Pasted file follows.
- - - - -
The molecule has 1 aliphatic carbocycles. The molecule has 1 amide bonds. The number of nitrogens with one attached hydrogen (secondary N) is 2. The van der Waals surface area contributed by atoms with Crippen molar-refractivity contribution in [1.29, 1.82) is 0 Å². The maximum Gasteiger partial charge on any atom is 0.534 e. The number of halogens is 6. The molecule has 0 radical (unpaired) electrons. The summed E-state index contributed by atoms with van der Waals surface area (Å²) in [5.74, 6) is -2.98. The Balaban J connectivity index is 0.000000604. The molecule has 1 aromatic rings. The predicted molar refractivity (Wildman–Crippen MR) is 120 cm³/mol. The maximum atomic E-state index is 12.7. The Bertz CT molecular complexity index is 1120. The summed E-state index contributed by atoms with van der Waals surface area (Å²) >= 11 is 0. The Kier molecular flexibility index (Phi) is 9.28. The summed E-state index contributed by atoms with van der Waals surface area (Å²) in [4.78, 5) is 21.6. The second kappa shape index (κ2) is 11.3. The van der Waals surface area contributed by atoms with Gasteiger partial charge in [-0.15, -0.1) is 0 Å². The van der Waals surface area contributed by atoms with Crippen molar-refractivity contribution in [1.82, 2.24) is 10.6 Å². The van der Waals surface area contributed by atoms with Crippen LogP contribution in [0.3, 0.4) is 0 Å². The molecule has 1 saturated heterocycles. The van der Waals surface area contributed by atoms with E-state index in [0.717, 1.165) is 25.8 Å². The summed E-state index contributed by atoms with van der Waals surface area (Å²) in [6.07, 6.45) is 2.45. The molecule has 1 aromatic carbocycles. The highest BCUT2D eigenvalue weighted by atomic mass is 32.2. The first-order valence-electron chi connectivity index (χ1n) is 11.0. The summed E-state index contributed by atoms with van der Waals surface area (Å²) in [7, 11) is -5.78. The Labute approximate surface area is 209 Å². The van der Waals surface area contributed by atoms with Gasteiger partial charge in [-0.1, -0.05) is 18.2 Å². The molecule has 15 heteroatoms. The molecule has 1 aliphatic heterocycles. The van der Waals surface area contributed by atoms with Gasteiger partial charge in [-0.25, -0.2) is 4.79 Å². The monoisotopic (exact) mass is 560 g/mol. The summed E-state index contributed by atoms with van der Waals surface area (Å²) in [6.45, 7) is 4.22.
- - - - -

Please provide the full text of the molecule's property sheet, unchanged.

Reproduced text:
The molecule has 1 aliphatic carbocycles. The molecule has 1 amide bonds. The number of nitrogens with one attached hydrogen (secondary N) is 2. The van der Waals surface area contributed by atoms with Crippen molar-refractivity contribution in [1.29, 1.82) is 0 Å². The maximum Gasteiger partial charge on any atom is 0.534 e. The number of halogens is 6. The molecule has 0 radical (unpaired) electrons. The summed E-state index contributed by atoms with van der Waals surface area (Å²) in [5.74, 6) is -2.98. The Balaban J connectivity index is 0.000000604. The molecule has 1 aromatic rings. The predicted molar refractivity (Wildman–Crippen MR) is 120 cm³/mol. The maximum atomic E-state index is 12.7. The Bertz CT molecular complexity index is 1120. The summed E-state index contributed by atoms with van der Waals surface area (Å²) >= 11 is 0. The Kier molecular flexibility index (Phi) is 9.28. The summed E-state index contributed by atoms with van der Waals surface area (Å²) in [4.78, 5) is 21.6. The second kappa shape index (κ2) is 11.3. The van der Waals surface area contributed by atoms with Gasteiger partial charge in [-0.15, -0.1) is 0 Å². The van der Waals surface area contributed by atoms with Crippen molar-refractivity contribution in [1.82, 2.24) is 10.6 Å². The van der Waals surface area contributed by atoms with Crippen LogP contribution in [0.3, 0.4) is 0 Å². The molecule has 1 saturated heterocycles. The van der Waals surface area contributed by atoms with E-state index in [0.717, 1.165) is 25.8 Å². The summed E-state index contributed by atoms with van der Waals surface area (Å²) in [6.07, 6.45) is 2.45. The molecule has 1 aromatic carbocycles. The highest BCUT2D eigenvalue weighted by atomic mass is 32.2. The first-order valence-electron chi connectivity index (χ1n) is 11.0. The summed E-state index contributed by atoms with van der Waals surface area (Å²) in [7, 11) is -5.78. The Labute approximate surface area is 209 Å². The van der Waals surface area contributed by atoms with Gasteiger partial charge in [-0.1, -0.05) is 18.2 Å². The molecule has 15 heteroatoms. The molecule has 1 aliphatic heterocycles. The van der Waals surface area contributed by atoms with Gasteiger partial charge in [-0.25, -0.2) is 4.79 Å². The monoisotopic (exact) mass is 560 g/mol. The summed E-state index contributed by atoms with van der Waals surface area (Å²) in [6.45, 7) is 4.22.